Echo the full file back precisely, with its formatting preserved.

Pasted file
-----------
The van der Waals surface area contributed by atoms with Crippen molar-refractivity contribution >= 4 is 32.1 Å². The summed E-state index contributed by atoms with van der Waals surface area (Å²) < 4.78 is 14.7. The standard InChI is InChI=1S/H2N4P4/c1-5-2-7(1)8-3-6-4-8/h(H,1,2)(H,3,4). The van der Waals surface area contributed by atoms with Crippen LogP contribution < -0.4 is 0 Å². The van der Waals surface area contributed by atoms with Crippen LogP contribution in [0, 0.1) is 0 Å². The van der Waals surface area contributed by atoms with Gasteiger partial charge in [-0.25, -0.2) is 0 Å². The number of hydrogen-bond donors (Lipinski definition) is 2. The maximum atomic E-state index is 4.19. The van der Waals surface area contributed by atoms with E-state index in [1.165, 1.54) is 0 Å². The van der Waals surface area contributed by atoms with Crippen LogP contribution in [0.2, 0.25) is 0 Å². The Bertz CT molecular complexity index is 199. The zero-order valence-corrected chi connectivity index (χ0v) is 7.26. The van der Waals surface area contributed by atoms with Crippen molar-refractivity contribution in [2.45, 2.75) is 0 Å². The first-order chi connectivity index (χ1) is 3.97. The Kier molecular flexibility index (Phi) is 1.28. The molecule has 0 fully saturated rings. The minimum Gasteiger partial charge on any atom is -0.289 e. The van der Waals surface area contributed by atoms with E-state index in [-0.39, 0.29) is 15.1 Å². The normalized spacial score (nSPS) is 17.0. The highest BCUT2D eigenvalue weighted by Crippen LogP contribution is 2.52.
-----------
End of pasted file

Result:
The van der Waals surface area contributed by atoms with Crippen molar-refractivity contribution >= 4 is 32.1 Å². The summed E-state index contributed by atoms with van der Waals surface area (Å²) < 4.78 is 14.7. The standard InChI is InChI=1S/H2N4P4/c1-5-2-7(1)8-3-6-4-8/h(H,1,2)(H,3,4). The van der Waals surface area contributed by atoms with Crippen LogP contribution < -0.4 is 0 Å². The van der Waals surface area contributed by atoms with Crippen LogP contribution in [0, 0.1) is 0 Å². The van der Waals surface area contributed by atoms with Gasteiger partial charge in [-0.25, -0.2) is 0 Å². The number of hydrogen-bond donors (Lipinski definition) is 2. The maximum atomic E-state index is 4.19. The van der Waals surface area contributed by atoms with E-state index in [1.165, 1.54) is 0 Å². The van der Waals surface area contributed by atoms with Crippen LogP contribution in [0.2, 0.25) is 0 Å². The Bertz CT molecular complexity index is 199. The zero-order valence-corrected chi connectivity index (χ0v) is 7.26. The van der Waals surface area contributed by atoms with Crippen molar-refractivity contribution in [2.45, 2.75) is 0 Å². The first-order chi connectivity index (χ1) is 3.97. The Kier molecular flexibility index (Phi) is 1.28. The molecule has 0 fully saturated rings. The minimum Gasteiger partial charge on any atom is -0.289 e. The van der Waals surface area contributed by atoms with E-state index in [-0.39, 0.29) is 15.1 Å². The normalized spacial score (nSPS) is 17.0. The highest BCUT2D eigenvalue weighted by Crippen LogP contribution is 2.52.